LADY AND THE GIRL
An Original Stage Play.
Premieres on Friday, December 6, 2019, at 7:30 PM in North Richland Hills, Texas. Tickets are free but require pre-registration at this site, and spectators are asked to consider seriously a love offering or donation so this show can make it to London in March 2020.
Creative Director: Daniel Dudley; Acting Leader: Tammy Lucero
The first stage play to be produced by Drama Club at Southwestern will be Lady and the Girl, an original three-act play about the stormy friendship between Mary Todd Lincoln and a woman almost forgotten to history: freed slave, dressmaking impresario, and political leader ELIZABETH KECKLEY. It is structured around one key passage from the Gospel of Luke: “Consider the lilies in the field, they neither spin nor toil, yet Solomon in his glory was never dressed so finely.” Lady and the Girl depicts the rising and falling fortunes of two women who must find peace with–and love and obey–God even though their ups and downs were so tragic and seemingly unfair.
Many people have no idea that a woman named Elizabeth Keckley was born into slavery, suffered abuse under the antebellum plantation system, and literally sewed her way to freedom. Her stunning skills at dressmaking won her acclaim and investors, allowing her to purchase freedom for herself and her son. She came to Washington DC as a freedwoman and business owner with employees of her own, just before the Civil War.
When “Lizzie” Keckley met Mary Todd Lincoln, they were two ambitious and driven women living in a time when ladies had to exercise power through their husbands. The problem for both Lizzie and Mary was that their husbands and they often had clashing views. Lizzie separated from her husband and never remarried him. Mary got herself in trouble by scheming and plotting, in an attempt to sidestep President Lincoln’s rules about how the White House should be run. Mary also fell into terrible mishaps over money.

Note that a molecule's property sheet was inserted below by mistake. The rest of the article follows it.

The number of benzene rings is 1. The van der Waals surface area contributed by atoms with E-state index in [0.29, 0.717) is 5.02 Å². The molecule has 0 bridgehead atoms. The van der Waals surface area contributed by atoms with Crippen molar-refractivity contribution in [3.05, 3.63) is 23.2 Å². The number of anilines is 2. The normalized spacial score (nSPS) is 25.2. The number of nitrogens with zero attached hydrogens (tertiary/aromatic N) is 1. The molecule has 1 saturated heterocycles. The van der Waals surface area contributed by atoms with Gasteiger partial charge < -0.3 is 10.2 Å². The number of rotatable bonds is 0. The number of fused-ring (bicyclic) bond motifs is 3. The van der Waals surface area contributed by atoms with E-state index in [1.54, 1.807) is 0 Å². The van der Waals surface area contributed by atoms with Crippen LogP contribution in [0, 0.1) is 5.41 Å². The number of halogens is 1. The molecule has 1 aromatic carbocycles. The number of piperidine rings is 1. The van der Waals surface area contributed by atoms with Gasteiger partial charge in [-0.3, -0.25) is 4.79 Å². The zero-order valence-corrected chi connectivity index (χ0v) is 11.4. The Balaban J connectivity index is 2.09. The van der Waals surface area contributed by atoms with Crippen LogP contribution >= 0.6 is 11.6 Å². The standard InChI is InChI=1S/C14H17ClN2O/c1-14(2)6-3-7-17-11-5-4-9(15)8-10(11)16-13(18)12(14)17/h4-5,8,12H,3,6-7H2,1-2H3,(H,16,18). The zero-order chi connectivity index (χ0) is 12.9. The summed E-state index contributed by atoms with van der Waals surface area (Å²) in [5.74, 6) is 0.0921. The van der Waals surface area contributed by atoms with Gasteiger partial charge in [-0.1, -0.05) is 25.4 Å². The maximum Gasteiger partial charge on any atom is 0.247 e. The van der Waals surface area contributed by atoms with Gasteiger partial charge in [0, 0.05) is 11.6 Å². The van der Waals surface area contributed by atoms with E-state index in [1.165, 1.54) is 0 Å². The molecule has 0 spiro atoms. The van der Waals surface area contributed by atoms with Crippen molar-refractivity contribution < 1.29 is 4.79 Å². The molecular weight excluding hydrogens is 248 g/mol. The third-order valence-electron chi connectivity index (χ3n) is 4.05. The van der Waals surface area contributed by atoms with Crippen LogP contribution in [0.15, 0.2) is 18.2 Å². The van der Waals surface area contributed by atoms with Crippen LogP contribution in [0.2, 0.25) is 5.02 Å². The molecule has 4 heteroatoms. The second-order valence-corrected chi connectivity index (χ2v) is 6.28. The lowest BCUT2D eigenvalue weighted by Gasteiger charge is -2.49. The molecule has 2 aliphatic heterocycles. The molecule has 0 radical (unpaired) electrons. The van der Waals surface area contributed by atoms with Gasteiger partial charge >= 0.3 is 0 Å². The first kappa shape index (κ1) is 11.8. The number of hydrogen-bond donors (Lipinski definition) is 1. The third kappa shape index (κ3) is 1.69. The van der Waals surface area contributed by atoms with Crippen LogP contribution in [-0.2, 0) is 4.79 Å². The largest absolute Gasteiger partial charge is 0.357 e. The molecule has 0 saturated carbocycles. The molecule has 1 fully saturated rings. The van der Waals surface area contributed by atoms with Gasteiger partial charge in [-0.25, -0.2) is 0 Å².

Both Lizzie and Mary could be faulted, even harshly criticized. Mary will forever go down in history as a conniving, fanatical, and often crazy White House figure, who got along with almost nobody. She is often cited as the worst First Lady in American history. On the other hand, Lizzie did not leave behind a sterling reputation. In the few historical sources that mention her, she is remembered as an overly ambitious woman who sought to get into the White House by any means. She published the secret goings-on in the White House after Lincoln died and Mary was destined to be committed to an insane asylum. Lizzie and Mary seem, based on objective history, not to have treated each other perfectly, and both ended up as outcasts in a society that judged them harshly.
But Lady and the Girl tries to give complex and three-dimensional pictures of Lizzie and Mary. In a time period of upheaval, civil war, and racial injustice, they were an exceptional pair: a black woman and a white woman with authentic friendship, including both moments of mutual affection and times of alienation.
Some license is taken with history (for instance, Alex Todd in real life was much younger than the play casts him, while the stories of Lizzie’s shop girls Isabel and Harriet are imaginary.) But some of the plot looks at historical details that have largely not been considered: For instance, what was the reason for Mary Todd Lincoln’s vicious feud with Julia Grant? What went so drastically wrong in Lizzie’s marriage to George Keckley that caused her to turn so coldly against him?
The plot twists in Lady and the Girl will keep you guessing, with lots of intrigues involving the Civil War, espionage in a dress shop, a stolen letter that might have destroyed the Republic, money schemes, family betrayals, the Grants and Lincolns’ political twists and turns, love triangles, and so much more!
One truth shines eternal through it all. Even when a nation is at its lowest point–whether it is angst over the status of women, racial division, political strife, or simple lack of character–the Lord is faithful. When one learns to trust in the Lord, the meaningless and chaotic make sense and turn into peace.
Lady and the Girl is an original stage play, authored by faculty adviser Robert Lopez with the editorial assistance of Matthew Broker, Kara Tisher, and Thomas Wreay. Cast members including understudies: Tenecia Gaines, Virginia Ward, Glenn Melvin, Daniel Dudley, Symone Dudley, Hildah Masango, Konley Boughan, Jamie Massie, Brittany Clubine, Hannah Arnold, Tammy Lucero, Abraham Prado, James Sorah, Dillon Forbes…. and a few more to be announced soon.
It will play in London in March 2020. Plans are in motion for it to have a premiere in Fort Worth, hopefully in December 2019. Check back for more details.